Reeves, Kraus and Schultz are all a testament to the fact that women are making incredible strides in business. Recent research shows that more and more women are playing leading roles in startups. According to a report conducted by Babson College, the number of venture capital-funded companies with a woman on the executive team rose from 9 percent in 2011 to 18 percent in 2013. A TechCrunch article explains that 10 percent of companies who raised Series A rounds of funding in 2014 were founded by a woman, in contrast to the 5 percent of 2013. There’s still plenty of room for improvement, but we’re optimistic about a future where women and men are equally represented in the industry.

“I know it’s possible,” says Schultz. “I see friends and clients who are leaders in the startup world asking themselves how they can unfurl and own all of their capacity to make great strides in their work. It feels part of a larger cultural shift happening in which women are getting noticed for all that they do, and how they do it. Women are making space for themselves and are embodying what it means to be effective leaders.”

Wondering How to be an Effective Leader? The Experts Give Their Best Advice:

Lisa Reeves:

  • “Build a good network. It helps your team and yourself if you have resources you can depend on.”
  • “Never take no as an answer. When you are raising a venture round and a venture capitalist tells you no, try to find out why and use it as a learning experience. Being an entrepreneur is hard, so you just have to keep a strong, positive attitude.”

Elizabeth Kraus:

  • “Just get out there and try it. Sometimes it’s hard to learn that what may seem to you as conceited is what other people see as confidence. You’re stronger than you think, so get out there and go for it.”
  • “Ask for help. A lot of people will not reach out for advice so it will work to your advantage if you use your resources to improve.”

Ali Schultz

  • “I would say there’s a beautiful mix of things required to be a strong human and a strong leader. And by strong I mean authentic. And resilient in that authenticity, meaning you can access it and you know what it is and how you can work with it. It’s really knowing who you are.”
  • "At Reboot we have this equation: practical skills + radical self-inquiry + peer support = greater resiliency + enhanced leadership. All of those things are essential components to being an authentic leader. Practical skills and peer support are necessary - and so is the ability to go deep into those places that scare you or the places that are repeating conflicts. That's radical self-inquiry, and that self reflection allows you to identify inner drivers and motivators.”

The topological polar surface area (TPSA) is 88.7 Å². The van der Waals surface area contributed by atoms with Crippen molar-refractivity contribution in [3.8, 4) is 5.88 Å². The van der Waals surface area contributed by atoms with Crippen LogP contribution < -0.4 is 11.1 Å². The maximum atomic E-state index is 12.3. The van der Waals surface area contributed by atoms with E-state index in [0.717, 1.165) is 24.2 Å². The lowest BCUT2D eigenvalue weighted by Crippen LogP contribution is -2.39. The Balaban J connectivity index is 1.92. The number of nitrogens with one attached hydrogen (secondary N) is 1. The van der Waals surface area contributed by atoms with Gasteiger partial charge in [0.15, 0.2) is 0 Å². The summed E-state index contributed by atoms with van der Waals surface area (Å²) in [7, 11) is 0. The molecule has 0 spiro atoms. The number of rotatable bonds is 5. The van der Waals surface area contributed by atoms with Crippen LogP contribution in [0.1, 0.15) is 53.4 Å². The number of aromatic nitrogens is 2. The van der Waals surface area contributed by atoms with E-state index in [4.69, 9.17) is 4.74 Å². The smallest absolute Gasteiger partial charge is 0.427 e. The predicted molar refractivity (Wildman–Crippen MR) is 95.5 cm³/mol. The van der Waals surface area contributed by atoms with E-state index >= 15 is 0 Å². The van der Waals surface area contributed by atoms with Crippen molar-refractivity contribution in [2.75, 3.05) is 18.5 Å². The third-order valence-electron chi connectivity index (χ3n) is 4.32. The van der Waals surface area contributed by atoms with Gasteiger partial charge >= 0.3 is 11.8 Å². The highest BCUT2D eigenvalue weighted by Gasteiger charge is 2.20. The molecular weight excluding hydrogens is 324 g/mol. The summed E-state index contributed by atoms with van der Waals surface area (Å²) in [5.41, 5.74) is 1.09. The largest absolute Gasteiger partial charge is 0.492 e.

Ali Schultz:

Ali is a coach, artist and COO of Her superpower is getting her clients (and her coach friends) to tap into their innermost being, their source of creativity and innovation, in order to bear the rigors of work/life existential challenges. Ali has been managing operations, projects and human resources at startups for over 9 years. She draws on this experience to develop organizational strategy and internal operational systems to transform client’s visions to reality. Ali co-founded and The CEO Bootcamp to empower people to reconnect to their truest selves, transforming workplaces from the inside out. Ali holds a Masters degree in religious studies from CU Boulder.

Lisa Reeves:

Lisa’s diverse career spanning 20+ years has prepared her well to lead an ambitious startup company. She leverages her knowledge in bringing leading edge technology products to market – a skill honed as VP & GM with Citrix Systems SaaS division –with her private investment experience as the head of SAP Ventures and GP at Colorado-based Vista Partners.

She earned an MBA from Thunderbird School of Global Management and a Bachelors Degree in Economics from Kalamazoo College. A long-time resident of Boulder, Colorado, Lisa’s active in her community supporting education and philanthropy, and she loves running marathons, especially the Boston and the Chicago Marathons.

Elizabeth Kraus:

Elizabeth Kraus is the co-founder of MergeLane, an accelerator for women-led startups, and the Impact Angel Group which is now part of Investors’ Circle. Kraus started her career as an intern for a fast growing startup and has been founding, consulting for and investing in startups ever since. She is an active angel investor, startup mentor and advisor, and has been very active in the state and national effort to improve the entrepreneurial ecosystem and mobilize angel investors.